In Vogue’s series, “The Secret Lives of Models,” we’re talking to models about their off-duty careers in medicine, the arts, and beyond.
The first time Marland Backus was scouted, she was a 12-year-old kid skating in Brooklyn, chaperoned by her mother. Though she didn’t start taking jobs until she was in her early 20s, Backus was soon on billboards for Celine, ditching class for Gucci shows in Milan, and interning for Phoebe Philo.
Backus always had a soft spot for design, which she studied at the Pratt Institute. With dreams of being a furniture designer, she pivoted to jewelry, which was a much more practical hobby to occupy her during her long workdays and travels. Though she initially only made jewelry for friends, in no time she began selling to major brands and retailers.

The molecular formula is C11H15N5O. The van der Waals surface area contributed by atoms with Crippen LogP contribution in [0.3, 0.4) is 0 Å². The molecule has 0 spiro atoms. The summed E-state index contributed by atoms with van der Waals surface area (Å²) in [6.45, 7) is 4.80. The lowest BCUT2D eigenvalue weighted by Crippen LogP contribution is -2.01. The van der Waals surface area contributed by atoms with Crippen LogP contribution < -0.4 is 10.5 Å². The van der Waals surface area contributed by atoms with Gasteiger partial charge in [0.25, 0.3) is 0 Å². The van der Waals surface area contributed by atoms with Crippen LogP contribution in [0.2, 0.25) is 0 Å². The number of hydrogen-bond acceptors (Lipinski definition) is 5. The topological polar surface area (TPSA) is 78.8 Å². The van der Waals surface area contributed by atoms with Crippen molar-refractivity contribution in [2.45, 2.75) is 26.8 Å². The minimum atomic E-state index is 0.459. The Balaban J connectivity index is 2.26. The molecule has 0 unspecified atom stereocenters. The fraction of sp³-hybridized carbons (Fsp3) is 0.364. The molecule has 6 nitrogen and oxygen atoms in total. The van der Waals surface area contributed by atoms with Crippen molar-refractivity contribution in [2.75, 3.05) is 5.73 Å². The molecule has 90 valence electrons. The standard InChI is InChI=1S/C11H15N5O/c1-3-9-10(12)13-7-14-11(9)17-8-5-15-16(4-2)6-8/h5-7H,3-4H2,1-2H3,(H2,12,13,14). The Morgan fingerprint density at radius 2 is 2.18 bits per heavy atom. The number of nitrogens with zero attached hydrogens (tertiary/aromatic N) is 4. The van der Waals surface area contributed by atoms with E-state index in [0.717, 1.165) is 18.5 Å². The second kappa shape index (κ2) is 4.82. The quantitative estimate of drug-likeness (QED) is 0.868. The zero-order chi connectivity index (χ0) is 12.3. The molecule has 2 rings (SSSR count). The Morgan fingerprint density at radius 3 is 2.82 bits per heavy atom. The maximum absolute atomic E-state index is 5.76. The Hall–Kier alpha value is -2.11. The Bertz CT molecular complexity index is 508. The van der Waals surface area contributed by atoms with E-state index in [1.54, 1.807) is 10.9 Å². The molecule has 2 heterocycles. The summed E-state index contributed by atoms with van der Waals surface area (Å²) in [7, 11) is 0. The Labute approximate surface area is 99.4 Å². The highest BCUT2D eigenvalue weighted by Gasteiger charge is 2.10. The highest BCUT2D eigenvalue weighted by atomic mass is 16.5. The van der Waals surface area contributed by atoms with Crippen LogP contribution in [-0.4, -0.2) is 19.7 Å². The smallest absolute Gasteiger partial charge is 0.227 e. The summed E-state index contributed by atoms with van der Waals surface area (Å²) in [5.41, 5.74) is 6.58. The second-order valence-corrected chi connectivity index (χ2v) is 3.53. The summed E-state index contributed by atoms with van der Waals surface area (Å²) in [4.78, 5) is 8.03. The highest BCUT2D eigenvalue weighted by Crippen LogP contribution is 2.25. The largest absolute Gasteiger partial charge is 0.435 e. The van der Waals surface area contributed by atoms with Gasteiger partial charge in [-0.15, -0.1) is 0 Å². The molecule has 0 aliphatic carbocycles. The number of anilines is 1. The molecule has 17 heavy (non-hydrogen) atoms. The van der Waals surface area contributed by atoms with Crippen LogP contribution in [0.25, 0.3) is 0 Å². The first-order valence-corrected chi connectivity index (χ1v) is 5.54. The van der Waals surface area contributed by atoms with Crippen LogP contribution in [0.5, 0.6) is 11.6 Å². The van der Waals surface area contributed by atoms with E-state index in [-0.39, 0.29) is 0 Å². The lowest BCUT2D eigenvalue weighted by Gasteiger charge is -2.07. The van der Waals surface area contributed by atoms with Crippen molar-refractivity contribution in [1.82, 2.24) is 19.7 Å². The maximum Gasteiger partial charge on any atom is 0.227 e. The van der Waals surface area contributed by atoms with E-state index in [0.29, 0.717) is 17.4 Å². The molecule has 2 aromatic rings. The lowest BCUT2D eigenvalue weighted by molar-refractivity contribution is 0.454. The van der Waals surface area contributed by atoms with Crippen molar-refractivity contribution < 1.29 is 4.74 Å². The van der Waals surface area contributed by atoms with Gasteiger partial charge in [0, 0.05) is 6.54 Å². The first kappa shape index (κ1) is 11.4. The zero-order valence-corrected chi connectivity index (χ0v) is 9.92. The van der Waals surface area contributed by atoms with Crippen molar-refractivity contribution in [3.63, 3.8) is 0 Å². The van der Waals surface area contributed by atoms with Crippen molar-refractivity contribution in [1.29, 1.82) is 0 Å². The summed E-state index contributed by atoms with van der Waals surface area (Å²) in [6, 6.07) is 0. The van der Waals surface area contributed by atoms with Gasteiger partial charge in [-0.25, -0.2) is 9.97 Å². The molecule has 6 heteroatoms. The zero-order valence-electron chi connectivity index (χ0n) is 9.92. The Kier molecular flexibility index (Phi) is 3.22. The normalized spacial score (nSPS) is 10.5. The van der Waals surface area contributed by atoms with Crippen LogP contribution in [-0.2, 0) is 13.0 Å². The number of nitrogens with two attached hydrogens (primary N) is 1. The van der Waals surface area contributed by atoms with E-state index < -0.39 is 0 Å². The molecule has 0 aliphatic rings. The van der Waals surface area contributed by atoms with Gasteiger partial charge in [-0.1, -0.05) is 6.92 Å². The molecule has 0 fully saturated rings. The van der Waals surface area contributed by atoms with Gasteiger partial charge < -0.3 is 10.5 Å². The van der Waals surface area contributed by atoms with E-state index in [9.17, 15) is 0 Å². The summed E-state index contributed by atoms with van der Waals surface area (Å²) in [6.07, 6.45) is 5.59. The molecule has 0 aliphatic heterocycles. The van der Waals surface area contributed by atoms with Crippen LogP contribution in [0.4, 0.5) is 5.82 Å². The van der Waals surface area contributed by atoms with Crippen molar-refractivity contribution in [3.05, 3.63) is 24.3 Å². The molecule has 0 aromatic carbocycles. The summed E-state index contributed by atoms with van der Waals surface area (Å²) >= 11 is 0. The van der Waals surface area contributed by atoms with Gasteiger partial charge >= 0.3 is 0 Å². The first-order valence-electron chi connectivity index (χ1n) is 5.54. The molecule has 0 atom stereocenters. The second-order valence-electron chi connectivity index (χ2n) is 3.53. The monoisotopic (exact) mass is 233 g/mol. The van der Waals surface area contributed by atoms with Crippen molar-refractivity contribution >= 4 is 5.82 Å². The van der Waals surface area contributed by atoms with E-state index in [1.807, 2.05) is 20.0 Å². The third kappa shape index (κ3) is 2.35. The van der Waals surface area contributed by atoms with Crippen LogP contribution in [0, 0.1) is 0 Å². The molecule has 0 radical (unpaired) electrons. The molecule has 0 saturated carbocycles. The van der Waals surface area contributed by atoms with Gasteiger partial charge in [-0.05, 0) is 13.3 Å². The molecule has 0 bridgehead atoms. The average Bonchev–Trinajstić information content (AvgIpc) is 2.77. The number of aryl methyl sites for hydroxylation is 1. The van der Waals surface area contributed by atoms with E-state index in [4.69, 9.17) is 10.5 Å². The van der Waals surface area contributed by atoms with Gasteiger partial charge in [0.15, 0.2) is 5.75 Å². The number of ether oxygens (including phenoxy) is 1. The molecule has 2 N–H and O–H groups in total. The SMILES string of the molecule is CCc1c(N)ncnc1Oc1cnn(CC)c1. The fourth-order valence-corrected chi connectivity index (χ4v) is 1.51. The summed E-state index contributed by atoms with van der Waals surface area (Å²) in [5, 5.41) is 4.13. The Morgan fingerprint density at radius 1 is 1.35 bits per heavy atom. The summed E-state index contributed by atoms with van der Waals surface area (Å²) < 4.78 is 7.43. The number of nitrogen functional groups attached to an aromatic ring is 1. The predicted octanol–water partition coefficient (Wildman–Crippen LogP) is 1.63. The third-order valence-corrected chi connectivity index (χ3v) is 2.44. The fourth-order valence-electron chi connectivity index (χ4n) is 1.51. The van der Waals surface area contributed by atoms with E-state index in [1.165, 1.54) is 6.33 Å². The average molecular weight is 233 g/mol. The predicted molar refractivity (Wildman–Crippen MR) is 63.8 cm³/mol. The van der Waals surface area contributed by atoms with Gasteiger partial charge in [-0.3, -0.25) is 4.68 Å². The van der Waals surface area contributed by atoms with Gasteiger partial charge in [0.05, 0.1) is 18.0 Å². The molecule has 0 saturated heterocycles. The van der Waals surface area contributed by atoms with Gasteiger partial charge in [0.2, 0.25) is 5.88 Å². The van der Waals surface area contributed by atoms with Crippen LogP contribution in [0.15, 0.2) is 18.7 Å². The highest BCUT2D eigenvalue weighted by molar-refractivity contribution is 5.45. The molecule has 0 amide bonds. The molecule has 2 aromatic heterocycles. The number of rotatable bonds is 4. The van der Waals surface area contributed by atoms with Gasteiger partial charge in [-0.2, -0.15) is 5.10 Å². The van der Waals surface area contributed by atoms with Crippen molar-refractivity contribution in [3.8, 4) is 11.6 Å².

Nowadays, Backus considers herself a jewelry designer first and foremost. Though she moved to Tokyo for modeling, the city became the beating heart of her jewelry design career during the pandemic. “Once COVID happened, I didn’t have any modeling jobs, so I was making tons of stuff,” she says. “That’s kind of when it switched from modeling being the main thing to jewelry being the main thing.” In Tokyo, Backus the jewelry designer is ironically much more recognizable than Backus the model. “People haven’t stopped me in the street like, ‘Oh, are you that Celine model?’ But I’ve had people stop me in the street like, ‘You’re Marland Backus, I have like five of your necklaces. Can I take a picture?’”
When did you start modeling?
I started kind of late compared to other models because I was going to Pratt for